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are we good or bad based upon our actions?

Jan 06, 1994 12:35 PM
by eldon

The subject of good and evil covers a broad spectrum of ideas, and
touches upon many of the different theosophical doctrines. It is easy
to buy into some packaged belief, like fundamentalist Christian,
humanist, or some variant of eastern philosophy, and form rigid
beliefs. But why settle for some popular belief system when we have
Theosophy, and have learned how to contemplate, study, and achieve
a growing understanding of truths? Why not take the keys that Theosophy
offers and apply them to the subject, and go further than can be
found in any of these popular beliefs? It is possible to do, and we
should certainly try!

When we go into the subject, we may find certain ideas that resemble
the Christian, others resembling humanist ideas, and still others
resembling Buddhism. There may be similarities, but not necessarily
deep ones, and the truth is not found entirely in any one of these

Some may wish to find good and bad in everything, and sharply define
things in white-and-black terms. They may wish to judge others in
terms of their own personal preferences, their own personal lifestyles.
Others may wish to find everything on a spectrum of grey, and to be
unable to tell one person from the next, with everyone considered ok.
It is as wrong to make false distinctions, where there are none, as it
is to deny differences, when they clearly exist.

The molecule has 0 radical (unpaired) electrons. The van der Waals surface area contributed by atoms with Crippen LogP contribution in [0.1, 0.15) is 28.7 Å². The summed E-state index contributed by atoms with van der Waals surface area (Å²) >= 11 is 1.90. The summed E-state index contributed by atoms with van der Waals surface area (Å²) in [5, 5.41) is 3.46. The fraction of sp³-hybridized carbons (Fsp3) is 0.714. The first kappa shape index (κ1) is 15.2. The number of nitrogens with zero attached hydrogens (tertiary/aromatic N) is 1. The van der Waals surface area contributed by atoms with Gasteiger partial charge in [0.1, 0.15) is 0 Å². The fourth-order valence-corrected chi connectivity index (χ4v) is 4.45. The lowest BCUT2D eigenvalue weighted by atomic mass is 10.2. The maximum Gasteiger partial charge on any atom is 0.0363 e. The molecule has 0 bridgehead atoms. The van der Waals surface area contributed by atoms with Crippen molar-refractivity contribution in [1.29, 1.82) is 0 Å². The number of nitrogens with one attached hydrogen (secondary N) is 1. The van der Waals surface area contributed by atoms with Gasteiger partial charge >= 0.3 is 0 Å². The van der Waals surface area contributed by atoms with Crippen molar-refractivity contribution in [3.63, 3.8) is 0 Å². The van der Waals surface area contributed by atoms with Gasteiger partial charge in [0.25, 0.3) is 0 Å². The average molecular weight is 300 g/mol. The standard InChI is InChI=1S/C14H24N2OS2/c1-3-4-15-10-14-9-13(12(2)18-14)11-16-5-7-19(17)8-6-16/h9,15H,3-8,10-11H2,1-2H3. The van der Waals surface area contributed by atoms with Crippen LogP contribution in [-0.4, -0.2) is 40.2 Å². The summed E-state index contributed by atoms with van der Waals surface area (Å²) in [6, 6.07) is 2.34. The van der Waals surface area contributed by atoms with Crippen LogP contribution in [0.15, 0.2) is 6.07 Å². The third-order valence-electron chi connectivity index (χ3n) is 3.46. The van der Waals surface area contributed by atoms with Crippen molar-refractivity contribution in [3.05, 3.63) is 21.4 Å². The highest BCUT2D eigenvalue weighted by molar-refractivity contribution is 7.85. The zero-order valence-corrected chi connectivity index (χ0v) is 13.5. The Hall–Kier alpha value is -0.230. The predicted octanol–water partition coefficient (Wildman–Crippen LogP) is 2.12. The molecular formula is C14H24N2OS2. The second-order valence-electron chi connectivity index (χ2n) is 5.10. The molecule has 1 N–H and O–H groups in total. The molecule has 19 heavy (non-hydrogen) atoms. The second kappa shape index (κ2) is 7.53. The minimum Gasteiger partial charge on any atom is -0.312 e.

We are taught that it is motive that makes the difference in our
actions, that the same act, done with differing motives, could be in
one case considered evil, and in another, considered good. There are
different levels to us. One breakdown would give the physical, the
psychological, the spiritual, and the divine. Actions are the making
of karma, and there is physical, psychological, and yet higher types
of karma that we can make. Just as there is physical karma, there is
physical good and evil. And at a higher part of ourselves, wherein
the motive resides, there is higher karma that is being made, and
a higher sense of good and evil.

It is possible to consider people, and to apply simplistic labels,
and never really understand them. We have created a simple thought,
and look at that thought, that image we've made of them, and never
see the real people. Any attribute may be so applied, including
brilliant or stupid, loving or cruel, spiritual or materialistic,
and good or evil. You can clearly distinguish a genius from a person
of poor intelligence. You can tell a saint apart from a malevolent
person. When there are differences in the extreme, differences that
stand out, the distinction is beyond dispute. But when the differences
are minor, we may not be able to tell a person one way from the other.

The nature of good and evil resides in that part of a person that
might be called his character, wherein the conscience resides. The
sense of knowing the right, and of following it, takes on different
forms, depending upon how we follow it. When we maintain our awareness
centered in the personality, we may interpret it in the sense of
doing battle with ourselves, in the sense of opposing certain parts
of ourself and taking side with other parts. This is often the wrong